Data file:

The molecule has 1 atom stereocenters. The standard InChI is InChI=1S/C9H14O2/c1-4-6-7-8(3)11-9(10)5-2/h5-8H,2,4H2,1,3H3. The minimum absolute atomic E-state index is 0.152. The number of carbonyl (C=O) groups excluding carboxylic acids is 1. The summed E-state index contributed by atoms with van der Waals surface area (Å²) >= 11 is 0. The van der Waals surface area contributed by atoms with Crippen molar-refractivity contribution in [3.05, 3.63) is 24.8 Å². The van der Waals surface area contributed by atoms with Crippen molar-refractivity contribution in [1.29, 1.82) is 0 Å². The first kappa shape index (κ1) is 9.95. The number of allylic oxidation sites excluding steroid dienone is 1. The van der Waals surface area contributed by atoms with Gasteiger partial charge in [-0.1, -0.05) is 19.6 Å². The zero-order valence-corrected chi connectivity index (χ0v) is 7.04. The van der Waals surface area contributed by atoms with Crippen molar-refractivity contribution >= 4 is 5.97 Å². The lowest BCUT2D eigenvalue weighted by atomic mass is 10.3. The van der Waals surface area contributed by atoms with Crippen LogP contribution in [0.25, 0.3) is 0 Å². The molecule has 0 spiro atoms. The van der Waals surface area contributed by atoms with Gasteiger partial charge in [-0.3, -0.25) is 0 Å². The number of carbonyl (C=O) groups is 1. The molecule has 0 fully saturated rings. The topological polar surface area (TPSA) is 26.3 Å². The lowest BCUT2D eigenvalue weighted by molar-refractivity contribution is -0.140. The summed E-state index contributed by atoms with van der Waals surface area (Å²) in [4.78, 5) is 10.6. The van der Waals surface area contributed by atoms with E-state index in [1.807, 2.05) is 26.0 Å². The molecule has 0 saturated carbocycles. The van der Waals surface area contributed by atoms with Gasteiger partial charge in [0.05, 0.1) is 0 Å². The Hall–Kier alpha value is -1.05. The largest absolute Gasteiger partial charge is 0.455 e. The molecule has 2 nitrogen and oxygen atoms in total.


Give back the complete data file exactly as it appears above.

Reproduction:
The molecule has 1 atom stereocenters. The standard InChI is InChI=1S/C9H14O2/c1-4-6-7-8(3)11-9(10)5-2/h5-8H,2,4H2,1,3H3. The minimum absolute atomic E-state index is 0.152. The number of carbonyl (C=O) groups excluding carboxylic acids is 1. The summed E-state index contributed by atoms with van der Waals surface area (Å²) >= 11 is 0. The van der Waals surface area contributed by atoms with Crippen molar-refractivity contribution in [3.05, 3.63) is 24.8 Å². The van der Waals surface area contributed by atoms with Crippen molar-refractivity contribution in [1.29, 1.82) is 0 Å². The first kappa shape index (κ1) is 9.95. The number of allylic oxidation sites excluding steroid dienone is 1. The van der Waals surface area contributed by atoms with Gasteiger partial charge in [-0.1, -0.05) is 19.6 Å². The zero-order valence-corrected chi connectivity index (χ0v) is 7.04. The van der Waals surface area contributed by atoms with Crippen molar-refractivity contribution >= 4 is 5.97 Å². The lowest BCUT2D eigenvalue weighted by atomic mass is 10.3. The van der Waals surface area contributed by atoms with Crippen LogP contribution in [0.25, 0.3) is 0 Å². The molecule has 0 spiro atoms. The van der Waals surface area contributed by atoms with Gasteiger partial charge in [-0.3, -0.25) is 0 Å². The number of carbonyl (C=O) groups is 1. The molecule has 0 fully saturated rings. The topological polar surface area (TPSA) is 26.3 Å². The lowest BCUT2D eigenvalue weighted by molar-refractivity contribution is -0.140. The summed E-state index contributed by atoms with van der Waals surface area (Å²) in [4.78, 5) is 10.6. The van der Waals surface area contributed by atoms with E-state index in [1.807, 2.05) is 26.0 Å². The molecule has 0 saturated carbocycles. The van der Waals surface area contributed by atoms with Gasteiger partial charge in [0.05, 0.1) is 0 Å². The Hall–Kier alpha value is -1.05. The largest absolute Gasteiger partial charge is 0.455 e. The molecule has 2 nitrogen and oxygen atoms in total.